1. Use people first language when referring to someone with a disability. Refer to a person as an individual with a disability rather than a “disabled person,” or a “handicapped person.”  In that vein, refer to a person as one who uses a wheelchair (rather than one “confined” to one) or one who is blind (rather than one who “suffers” from blindness).
  1. When speaking with a person with a disability who has a companion, direct your comments to the person with a disability to that person, not the companion – unless specifically instructed otherwise by the person with a disability.
  1. With all written information, structure content in a logical order using plain English and avoiding long sentences.
  1. People who are deaf make phone calls using a telecommunications relay service (TRS). Accept calls made through such services and treat them the same as other calls.
  1. Be prepared to read menus to customers who are blind or have low vision. Posting menus online provides such customers another way of reviewing the menu (using assistive technology such as screen readers) before they visit the restaurant.
  1. Make sure your employees are prepared to interact with customers who are blind or deaf. They should be ready to read written documents to customers who are blind or have low vision and to exchange notes with customers who are deaf, hard of hearing, or have difficulty speaking.  Have a pad of paper handy for this purpose.
  1. People with hearing, speech, or sight disabilities may require extra time or a quiet area to talk with staff. Be patient with the extra attention that might be necessary to understand what is being said and how to assist.
  1. Make sure that your accessible register or checkout lane is always open when the store is open.
  1. Always ask first if a person with a disability needs assistance, never assume.
  1. If a customer who is blind needs to be led to a location in your business, offer the person your arm. Wait for them to accept the assistance.
  1. If a person with a disability requests that you modify a policy or provide additional assistance, consider the request meaningfully. There may be a legal requirement to do it.  For example, if your business requires a driver’s license to rent an item, consider accepting another form of state-issued identification for an individual who is blind or physically unable to drive a vehicle.
  1. If you have a pool lift, make sure it is out and ready to be used (e., battery charged and lift uncovered) at all times when the pool is open.
  1. Customer feedback is a great opportunity to learn about your customers and their thoughts on how accessible your business actually is. Be open to receiving feedback and act on it.  You may be preventing a lawsuit in the process.

These small steps can make a huge difference in the experience that customers with disabilities and their friends and family have at your business, and are sure to result in greater customer satisfaction. 

Edited by Minh Vu and Kristina Launey

By Minh Vu and Paul Kehoe

Since we reported that the Department of Justice (“DOJ”) issued its proposed regulations last month concerning the definition of a “disability” under Titles II (applicable to state and local governments) and III (applicable to public accommodations) of the Americans with Disabilities Act (ADA), we have received a number of inquiries about the regulations’ impact and whether clients need to take any action.  We share here our initial thoughts.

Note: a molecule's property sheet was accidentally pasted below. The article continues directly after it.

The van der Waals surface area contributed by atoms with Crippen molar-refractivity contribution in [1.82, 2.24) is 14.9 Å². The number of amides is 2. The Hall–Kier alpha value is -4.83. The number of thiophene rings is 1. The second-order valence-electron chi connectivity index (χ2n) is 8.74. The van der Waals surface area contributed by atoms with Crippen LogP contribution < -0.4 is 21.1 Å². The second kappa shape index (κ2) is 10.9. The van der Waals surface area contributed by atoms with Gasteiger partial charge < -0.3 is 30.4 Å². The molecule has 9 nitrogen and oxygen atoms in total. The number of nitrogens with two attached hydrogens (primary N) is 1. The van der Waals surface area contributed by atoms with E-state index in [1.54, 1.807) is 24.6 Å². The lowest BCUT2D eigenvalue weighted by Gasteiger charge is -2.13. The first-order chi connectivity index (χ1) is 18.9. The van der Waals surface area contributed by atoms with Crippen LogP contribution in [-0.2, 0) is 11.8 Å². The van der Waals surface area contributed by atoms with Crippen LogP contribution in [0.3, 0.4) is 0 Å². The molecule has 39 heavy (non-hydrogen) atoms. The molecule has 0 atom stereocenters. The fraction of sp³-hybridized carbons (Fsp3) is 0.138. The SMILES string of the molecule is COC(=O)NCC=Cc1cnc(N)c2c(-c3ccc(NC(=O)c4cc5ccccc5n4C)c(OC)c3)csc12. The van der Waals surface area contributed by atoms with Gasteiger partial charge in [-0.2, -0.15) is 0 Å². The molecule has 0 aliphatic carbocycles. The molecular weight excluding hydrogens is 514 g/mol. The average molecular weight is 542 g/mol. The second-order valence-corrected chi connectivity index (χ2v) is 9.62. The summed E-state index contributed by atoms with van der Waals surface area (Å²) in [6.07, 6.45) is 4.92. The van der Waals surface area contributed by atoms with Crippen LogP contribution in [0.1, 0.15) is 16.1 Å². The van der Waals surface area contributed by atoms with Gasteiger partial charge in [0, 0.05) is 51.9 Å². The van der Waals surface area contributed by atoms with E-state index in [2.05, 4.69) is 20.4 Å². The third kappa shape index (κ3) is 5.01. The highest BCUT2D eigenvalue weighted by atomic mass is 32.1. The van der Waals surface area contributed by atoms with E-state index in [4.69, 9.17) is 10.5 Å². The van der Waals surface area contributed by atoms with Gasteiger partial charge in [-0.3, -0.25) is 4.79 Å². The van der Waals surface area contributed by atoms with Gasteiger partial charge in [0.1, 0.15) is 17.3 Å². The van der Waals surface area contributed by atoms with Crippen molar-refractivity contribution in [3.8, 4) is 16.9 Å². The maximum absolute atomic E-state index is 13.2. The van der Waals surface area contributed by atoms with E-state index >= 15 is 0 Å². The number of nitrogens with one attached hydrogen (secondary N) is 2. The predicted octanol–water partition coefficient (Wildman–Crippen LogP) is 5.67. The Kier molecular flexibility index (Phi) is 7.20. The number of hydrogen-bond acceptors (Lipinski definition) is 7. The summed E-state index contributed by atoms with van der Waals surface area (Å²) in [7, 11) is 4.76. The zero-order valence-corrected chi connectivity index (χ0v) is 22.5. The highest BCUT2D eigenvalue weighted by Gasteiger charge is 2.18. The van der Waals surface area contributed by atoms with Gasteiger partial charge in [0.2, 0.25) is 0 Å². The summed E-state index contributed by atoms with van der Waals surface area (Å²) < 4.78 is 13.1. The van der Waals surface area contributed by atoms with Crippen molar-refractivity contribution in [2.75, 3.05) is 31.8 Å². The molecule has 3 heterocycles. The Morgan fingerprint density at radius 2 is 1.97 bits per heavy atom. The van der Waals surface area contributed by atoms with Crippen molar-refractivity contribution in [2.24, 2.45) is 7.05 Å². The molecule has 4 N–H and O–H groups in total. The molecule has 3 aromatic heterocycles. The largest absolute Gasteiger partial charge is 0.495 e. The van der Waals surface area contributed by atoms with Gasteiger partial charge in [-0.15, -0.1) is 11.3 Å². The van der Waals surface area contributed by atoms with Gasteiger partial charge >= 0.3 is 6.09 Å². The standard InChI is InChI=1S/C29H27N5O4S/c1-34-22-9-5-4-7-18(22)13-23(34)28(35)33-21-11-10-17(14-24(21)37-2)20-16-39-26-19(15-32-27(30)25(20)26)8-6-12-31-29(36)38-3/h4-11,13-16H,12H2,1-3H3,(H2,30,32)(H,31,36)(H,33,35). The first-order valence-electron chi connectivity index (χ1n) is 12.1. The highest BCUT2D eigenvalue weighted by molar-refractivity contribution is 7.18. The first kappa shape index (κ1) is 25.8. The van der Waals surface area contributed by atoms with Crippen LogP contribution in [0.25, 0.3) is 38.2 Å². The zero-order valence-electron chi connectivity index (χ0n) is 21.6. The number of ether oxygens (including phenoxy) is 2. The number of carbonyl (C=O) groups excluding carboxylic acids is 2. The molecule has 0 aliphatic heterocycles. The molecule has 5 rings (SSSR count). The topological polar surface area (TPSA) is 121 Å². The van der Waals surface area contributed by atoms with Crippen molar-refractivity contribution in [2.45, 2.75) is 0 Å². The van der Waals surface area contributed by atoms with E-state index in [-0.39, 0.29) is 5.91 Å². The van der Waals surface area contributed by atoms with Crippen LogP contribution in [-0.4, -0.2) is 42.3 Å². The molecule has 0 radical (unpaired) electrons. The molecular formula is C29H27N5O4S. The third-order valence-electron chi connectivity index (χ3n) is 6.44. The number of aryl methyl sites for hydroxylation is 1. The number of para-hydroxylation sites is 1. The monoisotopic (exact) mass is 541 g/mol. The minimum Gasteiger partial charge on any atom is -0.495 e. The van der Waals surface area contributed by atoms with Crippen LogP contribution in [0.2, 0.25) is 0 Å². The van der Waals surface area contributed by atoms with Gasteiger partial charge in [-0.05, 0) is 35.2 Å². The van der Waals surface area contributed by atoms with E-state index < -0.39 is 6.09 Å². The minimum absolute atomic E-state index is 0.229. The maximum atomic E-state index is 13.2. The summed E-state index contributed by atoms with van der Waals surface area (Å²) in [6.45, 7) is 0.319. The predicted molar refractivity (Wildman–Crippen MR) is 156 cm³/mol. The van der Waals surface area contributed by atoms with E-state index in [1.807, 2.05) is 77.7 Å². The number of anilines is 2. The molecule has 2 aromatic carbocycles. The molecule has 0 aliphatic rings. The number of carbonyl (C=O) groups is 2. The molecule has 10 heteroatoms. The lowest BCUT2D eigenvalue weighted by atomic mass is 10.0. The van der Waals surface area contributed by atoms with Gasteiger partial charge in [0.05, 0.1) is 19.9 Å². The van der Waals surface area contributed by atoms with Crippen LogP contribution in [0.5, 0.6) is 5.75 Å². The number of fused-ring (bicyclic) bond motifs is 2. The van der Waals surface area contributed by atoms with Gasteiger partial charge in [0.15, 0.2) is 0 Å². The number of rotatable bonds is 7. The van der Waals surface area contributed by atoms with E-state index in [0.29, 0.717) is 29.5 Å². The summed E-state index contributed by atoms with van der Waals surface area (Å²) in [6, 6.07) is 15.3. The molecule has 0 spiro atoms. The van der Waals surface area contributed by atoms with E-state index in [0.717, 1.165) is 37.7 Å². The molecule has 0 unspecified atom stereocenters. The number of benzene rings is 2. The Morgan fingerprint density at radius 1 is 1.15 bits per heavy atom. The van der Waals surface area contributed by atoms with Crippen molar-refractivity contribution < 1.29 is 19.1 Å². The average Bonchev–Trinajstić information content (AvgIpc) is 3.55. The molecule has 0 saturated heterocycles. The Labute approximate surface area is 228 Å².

Background and Key Provisions.  The proposed regulations implement the ADA Amendments Act of 2008 (ADAAA) which amended the Americans with Disabilities Act of 1990 (ADA).  Congress passed the ADAAA in response to several court decisions, including from the Supreme Court, that narrowly interpreted the definition of “disability.”   The point of the ADAAA, according to the DOJ, was to “mak[e] it easier for an individual seeking protection under the ADA to establish that he or she has a disability within the meaning of the statute.”

In March 2011, the Equal Employment Opportunity Commission (“EEOC”) issued its final regulations to implement the ADAAA’s requirements for Title I of the ADA, which prohibits disability discrimination by employers.  These DOJ proposed regulations will implement ADAAA requirements for Titles II and III of the ADA, which prohibit discrimination in state and local programs and by public accommodations, respectively.  DOJ’s proposed regulations closely track the statutory requirements of the ADAAA and the EEOC’s final regulations.

The ADAAA did not change the ADA’s definition of disability, which continues to be: Continue Reading More People Will Be Individuals With a "Disability" Under Proposed Justice Department Regulations

By Minh Vu and Paul Kehoe

Many individuals with disabilities are choosing other power-driven mobility devices (OPMDs) such as Segways™ over traditional wheelchairs and scooters to provide them with enhanced mobility.  In response, as we previously reported, the Department of Justice (DOJ) amended its regulations in 2010 to require businesses to allow the use of OPMDs in their facilities unless the business can establish that the particular OPMD cannot be operated safely within any particular facility.  Three years later, businesses still have very little practical guidance from the courts and DOJ about when they may limit the use of these devices.